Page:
On December 12, 2014, the ABA Law Practice Division published an article summarizing its recent interactive panel discussion entitled “Progressing into Partnership—Road Rules for a New Role,” which took place during the ABA Women Rainmakers Mid-Career Workshop in San Diego, California. This panel featured commentary from two male and two female attorneys who offered diverse perspectives on the road to partnership, finding success in your role as a partner, and achieving work-life balance. The article concluded that although the rules of the road to partnership will vary from firm to firm, a solid understanding of the issues one may face along the way can be a valuable tool. While there is no formal training for “how to run a law firm,” the panelists agreed that in scouting potential partnership candidates, firms will seek younger lawyers who assume leadership roles and responsibilities in both their legal and non-legal communities.
The panel emphasized the important role of the “mentor” and the “sponsor” in cultivating associates as future partners. The mentor can provide associates with valuable insight on the characteristics their firm believes qualify individuals for partnership and disqualify others. Likewise, the “sponsor” is an individual whom you can trust to advocate on your behalf when you are not present in a room. Both relationships are critical to an associate’s progression towards partnership and both must develop organically.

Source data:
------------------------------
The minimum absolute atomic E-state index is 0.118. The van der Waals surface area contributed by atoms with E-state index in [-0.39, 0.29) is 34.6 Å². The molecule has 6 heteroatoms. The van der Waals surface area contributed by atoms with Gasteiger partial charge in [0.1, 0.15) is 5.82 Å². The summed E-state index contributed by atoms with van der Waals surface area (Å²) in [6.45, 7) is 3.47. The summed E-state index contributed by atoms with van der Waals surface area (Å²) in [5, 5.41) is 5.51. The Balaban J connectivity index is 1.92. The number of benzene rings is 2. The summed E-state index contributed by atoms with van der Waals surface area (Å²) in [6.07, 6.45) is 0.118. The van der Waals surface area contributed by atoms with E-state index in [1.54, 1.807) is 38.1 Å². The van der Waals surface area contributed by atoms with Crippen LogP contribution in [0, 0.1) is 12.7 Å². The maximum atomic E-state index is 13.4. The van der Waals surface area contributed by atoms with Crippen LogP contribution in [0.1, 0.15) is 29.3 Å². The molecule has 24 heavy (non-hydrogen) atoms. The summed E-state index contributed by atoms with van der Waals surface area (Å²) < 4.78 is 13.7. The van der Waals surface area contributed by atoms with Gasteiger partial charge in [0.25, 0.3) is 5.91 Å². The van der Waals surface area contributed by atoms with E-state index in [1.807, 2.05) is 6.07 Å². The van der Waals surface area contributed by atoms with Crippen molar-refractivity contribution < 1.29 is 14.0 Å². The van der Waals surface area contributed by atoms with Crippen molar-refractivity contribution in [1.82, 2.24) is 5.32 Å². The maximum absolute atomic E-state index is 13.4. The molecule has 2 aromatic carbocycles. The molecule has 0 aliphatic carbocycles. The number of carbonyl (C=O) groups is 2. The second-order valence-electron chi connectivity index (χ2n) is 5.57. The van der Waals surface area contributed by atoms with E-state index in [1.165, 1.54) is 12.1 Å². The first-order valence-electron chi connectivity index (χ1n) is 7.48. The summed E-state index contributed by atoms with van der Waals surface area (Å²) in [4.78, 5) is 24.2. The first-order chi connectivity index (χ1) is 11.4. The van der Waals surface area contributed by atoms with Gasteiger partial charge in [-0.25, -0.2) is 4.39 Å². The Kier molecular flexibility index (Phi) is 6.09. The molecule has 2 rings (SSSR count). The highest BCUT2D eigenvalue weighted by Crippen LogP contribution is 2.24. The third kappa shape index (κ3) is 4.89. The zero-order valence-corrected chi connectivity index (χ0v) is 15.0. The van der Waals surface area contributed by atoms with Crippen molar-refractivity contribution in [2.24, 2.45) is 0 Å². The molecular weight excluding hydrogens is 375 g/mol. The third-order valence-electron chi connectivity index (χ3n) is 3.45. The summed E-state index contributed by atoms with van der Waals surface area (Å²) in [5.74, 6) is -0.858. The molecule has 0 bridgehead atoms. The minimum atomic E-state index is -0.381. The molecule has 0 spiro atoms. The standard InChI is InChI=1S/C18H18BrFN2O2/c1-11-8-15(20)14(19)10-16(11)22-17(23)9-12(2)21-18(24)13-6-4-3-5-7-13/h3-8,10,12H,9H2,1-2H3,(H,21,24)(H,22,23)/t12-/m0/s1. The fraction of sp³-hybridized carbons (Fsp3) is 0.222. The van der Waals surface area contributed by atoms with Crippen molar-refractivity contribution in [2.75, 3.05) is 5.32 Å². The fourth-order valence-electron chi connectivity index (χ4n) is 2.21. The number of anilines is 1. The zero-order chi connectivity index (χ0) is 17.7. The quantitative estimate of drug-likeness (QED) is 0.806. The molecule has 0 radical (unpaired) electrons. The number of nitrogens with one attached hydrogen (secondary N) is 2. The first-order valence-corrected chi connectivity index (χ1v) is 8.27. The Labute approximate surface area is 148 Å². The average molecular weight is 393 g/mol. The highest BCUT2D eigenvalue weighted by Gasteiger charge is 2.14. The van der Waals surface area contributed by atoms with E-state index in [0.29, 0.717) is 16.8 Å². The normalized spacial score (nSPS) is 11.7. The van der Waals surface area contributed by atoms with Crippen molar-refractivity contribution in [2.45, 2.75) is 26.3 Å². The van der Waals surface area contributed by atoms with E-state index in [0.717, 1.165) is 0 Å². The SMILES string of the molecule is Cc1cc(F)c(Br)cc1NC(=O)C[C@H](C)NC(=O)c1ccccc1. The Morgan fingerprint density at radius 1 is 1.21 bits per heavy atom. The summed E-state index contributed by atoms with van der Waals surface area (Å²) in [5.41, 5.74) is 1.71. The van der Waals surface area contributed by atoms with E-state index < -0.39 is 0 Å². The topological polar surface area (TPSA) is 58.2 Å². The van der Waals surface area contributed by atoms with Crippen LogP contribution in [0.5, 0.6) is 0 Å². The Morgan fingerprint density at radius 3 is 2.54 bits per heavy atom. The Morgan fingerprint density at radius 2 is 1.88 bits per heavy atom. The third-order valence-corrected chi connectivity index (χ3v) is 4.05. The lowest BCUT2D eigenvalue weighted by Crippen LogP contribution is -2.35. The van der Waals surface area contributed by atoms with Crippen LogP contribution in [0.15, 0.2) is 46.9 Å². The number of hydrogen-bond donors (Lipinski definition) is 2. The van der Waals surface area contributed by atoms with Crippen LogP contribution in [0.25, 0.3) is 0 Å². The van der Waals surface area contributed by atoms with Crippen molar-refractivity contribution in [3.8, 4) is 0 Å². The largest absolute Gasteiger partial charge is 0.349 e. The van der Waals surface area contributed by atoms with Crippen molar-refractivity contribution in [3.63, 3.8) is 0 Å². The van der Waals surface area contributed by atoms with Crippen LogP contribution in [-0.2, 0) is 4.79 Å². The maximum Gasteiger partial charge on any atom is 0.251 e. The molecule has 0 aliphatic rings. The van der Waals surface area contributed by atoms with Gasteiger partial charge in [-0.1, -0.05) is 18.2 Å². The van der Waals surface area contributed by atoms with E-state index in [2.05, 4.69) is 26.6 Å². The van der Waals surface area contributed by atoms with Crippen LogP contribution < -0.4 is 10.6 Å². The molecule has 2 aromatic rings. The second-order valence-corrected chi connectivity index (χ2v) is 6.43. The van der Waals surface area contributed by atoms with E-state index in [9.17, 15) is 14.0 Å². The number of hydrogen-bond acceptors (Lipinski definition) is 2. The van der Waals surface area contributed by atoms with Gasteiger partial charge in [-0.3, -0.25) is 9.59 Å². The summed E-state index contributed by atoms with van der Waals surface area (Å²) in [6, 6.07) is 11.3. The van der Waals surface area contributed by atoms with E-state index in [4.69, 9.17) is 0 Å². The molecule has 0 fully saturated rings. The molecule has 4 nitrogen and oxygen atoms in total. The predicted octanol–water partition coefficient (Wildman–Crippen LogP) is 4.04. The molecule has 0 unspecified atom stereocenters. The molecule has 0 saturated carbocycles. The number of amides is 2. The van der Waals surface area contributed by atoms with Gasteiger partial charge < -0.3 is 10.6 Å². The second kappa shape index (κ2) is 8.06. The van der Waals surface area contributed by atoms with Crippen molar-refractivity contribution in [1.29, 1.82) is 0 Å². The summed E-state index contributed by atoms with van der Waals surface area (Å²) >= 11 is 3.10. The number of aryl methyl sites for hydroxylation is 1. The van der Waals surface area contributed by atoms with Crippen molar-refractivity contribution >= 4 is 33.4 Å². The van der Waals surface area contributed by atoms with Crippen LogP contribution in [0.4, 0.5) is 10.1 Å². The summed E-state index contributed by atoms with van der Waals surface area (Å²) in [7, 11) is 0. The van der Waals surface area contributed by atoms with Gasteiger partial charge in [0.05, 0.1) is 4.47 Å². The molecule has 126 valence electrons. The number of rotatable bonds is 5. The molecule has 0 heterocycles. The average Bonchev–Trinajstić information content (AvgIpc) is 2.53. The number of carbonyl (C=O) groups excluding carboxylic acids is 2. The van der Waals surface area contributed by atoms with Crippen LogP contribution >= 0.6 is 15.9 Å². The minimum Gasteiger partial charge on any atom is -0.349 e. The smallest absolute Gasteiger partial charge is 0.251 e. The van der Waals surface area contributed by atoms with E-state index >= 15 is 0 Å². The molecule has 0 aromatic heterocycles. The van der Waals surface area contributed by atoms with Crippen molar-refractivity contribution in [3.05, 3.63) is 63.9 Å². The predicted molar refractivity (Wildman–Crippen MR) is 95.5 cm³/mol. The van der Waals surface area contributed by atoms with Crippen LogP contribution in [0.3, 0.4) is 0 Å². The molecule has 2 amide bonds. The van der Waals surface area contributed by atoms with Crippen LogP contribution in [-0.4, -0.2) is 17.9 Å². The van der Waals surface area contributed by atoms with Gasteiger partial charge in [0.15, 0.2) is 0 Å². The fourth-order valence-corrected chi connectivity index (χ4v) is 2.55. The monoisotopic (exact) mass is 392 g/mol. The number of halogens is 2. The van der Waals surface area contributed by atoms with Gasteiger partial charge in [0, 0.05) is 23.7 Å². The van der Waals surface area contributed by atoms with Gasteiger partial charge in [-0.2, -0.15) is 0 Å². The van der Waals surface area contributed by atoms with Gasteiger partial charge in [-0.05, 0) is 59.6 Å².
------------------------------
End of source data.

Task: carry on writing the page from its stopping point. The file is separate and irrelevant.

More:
With regard to the criteria considered for partnership, the panelists encouraged associates to strive to be “value-added” employees who appreciate efficiency at the firm, in addition to reaching billable hour requirements. In particular, they emphasized the benefit of looking beyond minimum billable hours and focusing instead on the bottom line revenue actually collected from the hours billed.
Once you have assumed the role of partner at your firm, the panel advised it is time to start planning for and accepting new responsibilities. As members of a firm’s leadership team, partners are often expected to participate in various administrative committees and take an active role in marketing the firm’s business to potential clients. The panelists presented the benefits and drawbacks associated with equity and non-equity partnership including tax consequences, compensation distribution, and equity buy-ins as potential issues for which new partners must be prepared to plan.
The panelists also discussed communication gaps that continue to exist among male and female partners. In their roles, partners continue to struggle to actively listen to diverse opinions, and openly address controversial topics such as maternity leave, family leave, and compensation.
Finally in response to the age old question: “Can you have it all?”—the panel agreed that a partner must evaluate each quality of life benefit against its attendant cost. The ability to play an active role in your child’s upbringing may often mean forgoing “maximum revenue” or billable hours at your firm, but each individual family must make its own assessment of these costs and benefits. One point the panelists were all in agreement on is that having a helpful support staff can certainly be key to achieving the ideal work-life balance.
Keywords: woman advocate, litigation, ABA women rainmakers, partnership, promotion, work-life balance